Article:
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Book Review   |    
Fundamentals of Cognitive-Behavior Therapy: From Both Sides of the Desk
Peter W. Moran, Ph.D.
Psychiatric Services 1998; doi:
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by Bill Borcherdt, A.C.S.W., B.C.D.; Binghamton, New York, Haworth Press, 1996, 249 pages, $34.95

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Bill Borcherdt has written a clear and pragmatic text offering effective strategies to address the ever-so-common hurdles that all mental health professionals face with their clients. The text's two-part structure—section 1, entitled Asking Rational Questions and Getting Therapeutic Answers, and section 2, Rational Rebuttals—provides a helpful, applied how-to as well as what-to-do-when format.

The first section succeeds in guiding the reader in how to address clients' emotional pain while still stimulating their rational cognitive potential. The questions offered by the author inherently educate clients on the relationships that exist between thoughts, feelings, and behaviors, thus inadvertently modeling healthy cognitive functioning. In addition, the questions promote clients' hope and initiate adaptive behaviors to reduce affective stress.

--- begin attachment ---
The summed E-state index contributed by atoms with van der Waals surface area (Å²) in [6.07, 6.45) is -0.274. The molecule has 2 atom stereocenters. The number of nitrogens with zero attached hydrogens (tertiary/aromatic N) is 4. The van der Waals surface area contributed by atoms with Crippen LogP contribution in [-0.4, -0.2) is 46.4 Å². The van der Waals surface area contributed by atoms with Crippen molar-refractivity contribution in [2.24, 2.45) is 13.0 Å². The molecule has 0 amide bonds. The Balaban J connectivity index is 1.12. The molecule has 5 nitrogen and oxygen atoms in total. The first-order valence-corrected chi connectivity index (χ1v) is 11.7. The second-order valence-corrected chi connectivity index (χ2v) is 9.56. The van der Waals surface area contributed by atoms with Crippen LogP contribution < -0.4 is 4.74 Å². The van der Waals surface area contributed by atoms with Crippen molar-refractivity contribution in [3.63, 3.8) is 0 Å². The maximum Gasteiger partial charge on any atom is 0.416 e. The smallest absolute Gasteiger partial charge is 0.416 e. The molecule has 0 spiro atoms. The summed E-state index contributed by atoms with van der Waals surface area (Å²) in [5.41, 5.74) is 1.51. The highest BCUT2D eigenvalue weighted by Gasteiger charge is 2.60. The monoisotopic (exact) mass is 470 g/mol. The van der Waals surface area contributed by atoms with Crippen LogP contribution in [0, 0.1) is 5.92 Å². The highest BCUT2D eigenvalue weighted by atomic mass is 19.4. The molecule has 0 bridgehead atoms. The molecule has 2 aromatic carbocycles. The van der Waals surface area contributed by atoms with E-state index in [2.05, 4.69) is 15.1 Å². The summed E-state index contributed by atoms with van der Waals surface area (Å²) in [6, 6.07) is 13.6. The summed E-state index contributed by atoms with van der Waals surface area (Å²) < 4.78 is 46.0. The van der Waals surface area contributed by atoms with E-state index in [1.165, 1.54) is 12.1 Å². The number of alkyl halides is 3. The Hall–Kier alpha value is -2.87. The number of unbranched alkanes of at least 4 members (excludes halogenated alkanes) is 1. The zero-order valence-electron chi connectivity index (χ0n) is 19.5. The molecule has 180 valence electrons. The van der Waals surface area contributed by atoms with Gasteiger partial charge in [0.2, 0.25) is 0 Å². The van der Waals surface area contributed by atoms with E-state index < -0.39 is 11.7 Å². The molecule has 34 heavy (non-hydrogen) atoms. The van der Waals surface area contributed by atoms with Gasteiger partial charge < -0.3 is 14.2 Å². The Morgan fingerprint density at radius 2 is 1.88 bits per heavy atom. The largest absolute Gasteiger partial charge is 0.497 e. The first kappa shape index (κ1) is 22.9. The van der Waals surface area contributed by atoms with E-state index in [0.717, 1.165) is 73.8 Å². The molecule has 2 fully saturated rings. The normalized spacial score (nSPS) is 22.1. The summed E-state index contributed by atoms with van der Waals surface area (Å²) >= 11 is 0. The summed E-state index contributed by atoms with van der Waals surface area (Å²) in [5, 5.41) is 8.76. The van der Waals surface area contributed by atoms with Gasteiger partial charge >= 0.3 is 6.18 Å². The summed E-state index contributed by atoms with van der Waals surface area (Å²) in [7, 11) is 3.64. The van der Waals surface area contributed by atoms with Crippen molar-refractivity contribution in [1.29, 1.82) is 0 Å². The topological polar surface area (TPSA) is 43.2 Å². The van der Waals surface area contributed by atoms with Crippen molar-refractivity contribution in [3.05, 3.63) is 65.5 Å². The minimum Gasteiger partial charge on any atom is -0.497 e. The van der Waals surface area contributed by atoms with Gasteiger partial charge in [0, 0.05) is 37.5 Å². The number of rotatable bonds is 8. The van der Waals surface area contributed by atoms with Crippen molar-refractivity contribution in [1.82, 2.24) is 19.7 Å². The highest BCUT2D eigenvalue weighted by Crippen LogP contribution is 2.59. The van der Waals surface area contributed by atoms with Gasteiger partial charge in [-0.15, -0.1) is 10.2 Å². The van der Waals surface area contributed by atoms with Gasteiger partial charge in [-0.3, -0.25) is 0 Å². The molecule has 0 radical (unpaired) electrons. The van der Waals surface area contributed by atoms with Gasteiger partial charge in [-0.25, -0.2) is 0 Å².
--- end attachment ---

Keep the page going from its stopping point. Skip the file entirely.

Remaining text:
Section 2 does an excellent job of exemplifying, explaining, and responding to clients' resistance, all from a uniquely cognitive perspective. Such comprehensive guidance not only gives the cognitive therapist theoretical permission to recognize resistance as part of the therapeutic process but also offers specific methods for confidently and effectively responding to it.

This text is an excellent reading source for graduate students in psychology and social work as well as psychiatric residents who have studied introductory cognitive therapy texts and are now ready for real-life, interpersonal descriptions of therapist-client exchanges.

Dr. Moran is clinical director of the Boston Road Mental Health Clinic in Worcester, Massachusetts, and assistant professor of psychiatry at the University of Massachusetts Medical School in Worcester.




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